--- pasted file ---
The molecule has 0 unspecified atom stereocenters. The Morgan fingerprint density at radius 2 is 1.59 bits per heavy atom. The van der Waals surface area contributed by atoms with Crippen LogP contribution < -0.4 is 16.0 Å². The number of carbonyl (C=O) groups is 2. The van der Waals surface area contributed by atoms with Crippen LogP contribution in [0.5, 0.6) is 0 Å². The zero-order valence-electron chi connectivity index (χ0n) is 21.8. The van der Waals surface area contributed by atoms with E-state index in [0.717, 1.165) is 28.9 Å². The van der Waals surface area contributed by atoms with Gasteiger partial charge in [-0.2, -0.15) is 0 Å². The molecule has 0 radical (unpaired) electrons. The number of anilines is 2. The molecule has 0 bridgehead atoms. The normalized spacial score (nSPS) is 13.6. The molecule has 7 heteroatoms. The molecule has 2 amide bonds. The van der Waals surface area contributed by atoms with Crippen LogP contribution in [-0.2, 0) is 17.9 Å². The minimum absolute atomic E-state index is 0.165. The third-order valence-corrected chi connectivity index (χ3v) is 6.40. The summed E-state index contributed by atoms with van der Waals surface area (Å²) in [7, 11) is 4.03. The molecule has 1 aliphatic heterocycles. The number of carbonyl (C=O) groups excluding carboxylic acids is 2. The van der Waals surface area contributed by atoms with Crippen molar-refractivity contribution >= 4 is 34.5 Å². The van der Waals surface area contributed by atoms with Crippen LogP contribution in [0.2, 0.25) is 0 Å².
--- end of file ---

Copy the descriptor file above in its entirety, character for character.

The molecule has 0 unspecified atom stereocenters. The Morgan fingerprint density at radius 2 is 1.59 bits per heavy atom. The van der Waals surface area contributed by atoms with Crippen LogP contribution < -0.4 is 16.0 Å². The number of carbonyl (C=O) groups is 2. The van der Waals surface area contributed by atoms with Crippen LogP contribution in [0.5, 0.6) is 0 Å². The zero-order valence-electron chi connectivity index (χ0n) is 21.8. The van der Waals surface area contributed by atoms with E-state index in [0.717, 1.165) is 28.9 Å². The van der Waals surface area contributed by atoms with Gasteiger partial charge in [-0.2, -0.15) is 0 Å². The molecule has 0 radical (unpaired) electrons. The number of anilines is 2. The molecule has 0 bridgehead atoms. The normalized spacial score (nSPS) is 13.6. The molecule has 7 heteroatoms. The molecule has 2 amide bonds. The van der Waals surface area contributed by atoms with Crippen LogP contribution in [-0.2, 0) is 17.9 Å². The minimum absolute atomic E-state index is 0.165. The third-order valence-corrected chi connectivity index (χ3v) is 6.40. The summed E-state index contributed by atoms with van der Waals surface area (Å²) in [7, 11) is 4.03. The molecule has 1 aliphatic heterocycles. The number of carbonyl (C=O) groups excluding carboxylic acids is 2. The van der Waals surface area contributed by atoms with Crippen molar-refractivity contribution >= 4 is 34.5 Å². The van der Waals surface area contributed by atoms with Crippen LogP contribution in [0.2, 0.25) is 0 Å².